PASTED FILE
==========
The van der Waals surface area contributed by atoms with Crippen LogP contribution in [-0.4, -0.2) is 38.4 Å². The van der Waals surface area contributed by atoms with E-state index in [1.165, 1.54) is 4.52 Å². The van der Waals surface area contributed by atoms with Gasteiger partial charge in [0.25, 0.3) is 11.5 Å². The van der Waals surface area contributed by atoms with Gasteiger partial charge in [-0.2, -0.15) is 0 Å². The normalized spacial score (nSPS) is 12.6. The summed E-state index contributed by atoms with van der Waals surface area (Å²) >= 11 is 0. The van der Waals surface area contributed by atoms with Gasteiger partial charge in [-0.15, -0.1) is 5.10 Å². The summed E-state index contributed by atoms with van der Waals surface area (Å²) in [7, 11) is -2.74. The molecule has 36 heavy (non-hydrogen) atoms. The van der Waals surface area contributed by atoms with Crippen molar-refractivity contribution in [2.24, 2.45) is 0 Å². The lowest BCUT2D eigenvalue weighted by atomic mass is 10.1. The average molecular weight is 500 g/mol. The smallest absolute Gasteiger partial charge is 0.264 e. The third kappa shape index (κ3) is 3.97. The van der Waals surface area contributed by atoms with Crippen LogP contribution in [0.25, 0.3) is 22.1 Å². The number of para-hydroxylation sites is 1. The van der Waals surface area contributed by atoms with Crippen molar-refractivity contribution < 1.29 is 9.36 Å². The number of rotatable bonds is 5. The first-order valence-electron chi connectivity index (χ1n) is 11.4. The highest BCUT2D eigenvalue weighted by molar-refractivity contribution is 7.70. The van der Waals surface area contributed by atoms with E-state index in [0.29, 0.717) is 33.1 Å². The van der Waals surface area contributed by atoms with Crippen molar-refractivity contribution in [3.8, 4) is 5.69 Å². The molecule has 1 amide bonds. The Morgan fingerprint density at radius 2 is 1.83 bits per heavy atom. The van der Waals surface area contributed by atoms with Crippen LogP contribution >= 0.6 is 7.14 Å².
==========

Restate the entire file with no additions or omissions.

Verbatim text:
The van der Waals surface area contributed by atoms with Crippen LogP contribution in [-0.4, -0.2) is 38.4 Å². The van der Waals surface area contributed by atoms with E-state index in [1.165, 1.54) is 4.52 Å². The van der Waals surface area contributed by atoms with Gasteiger partial charge in [0.25, 0.3) is 11.5 Å². The van der Waals surface area contributed by atoms with Gasteiger partial charge in [-0.2, -0.15) is 0 Å². The normalized spacial score (nSPS) is 12.6. The summed E-state index contributed by atoms with van der Waals surface area (Å²) >= 11 is 0. The van der Waals surface area contributed by atoms with Gasteiger partial charge in [-0.15, -0.1) is 5.10 Å². The summed E-state index contributed by atoms with van der Waals surface area (Å²) in [7, 11) is -2.74. The molecule has 36 heavy (non-hydrogen) atoms. The van der Waals surface area contributed by atoms with Crippen molar-refractivity contribution in [2.24, 2.45) is 0 Å². The lowest BCUT2D eigenvalue weighted by atomic mass is 10.1. The average molecular weight is 500 g/mol. The smallest absolute Gasteiger partial charge is 0.264 e. The third kappa shape index (κ3) is 3.97. The van der Waals surface area contributed by atoms with Crippen LogP contribution in [0.25, 0.3) is 22.1 Å². The number of para-hydroxylation sites is 1. The van der Waals surface area contributed by atoms with Crippen molar-refractivity contribution < 1.29 is 9.36 Å². The number of rotatable bonds is 5. The first-order valence-electron chi connectivity index (χ1n) is 11.4. The highest BCUT2D eigenvalue weighted by molar-refractivity contribution is 7.70. The van der Waals surface area contributed by atoms with E-state index in [0.29, 0.717) is 33.1 Å². The van der Waals surface area contributed by atoms with Crippen molar-refractivity contribution in [3.8, 4) is 5.69 Å². The molecule has 1 amide bonds. The Morgan fingerprint density at radius 2 is 1.83 bits per heavy atom. The van der Waals surface area contributed by atoms with Crippen LogP contribution >= 0.6 is 7.14 Å².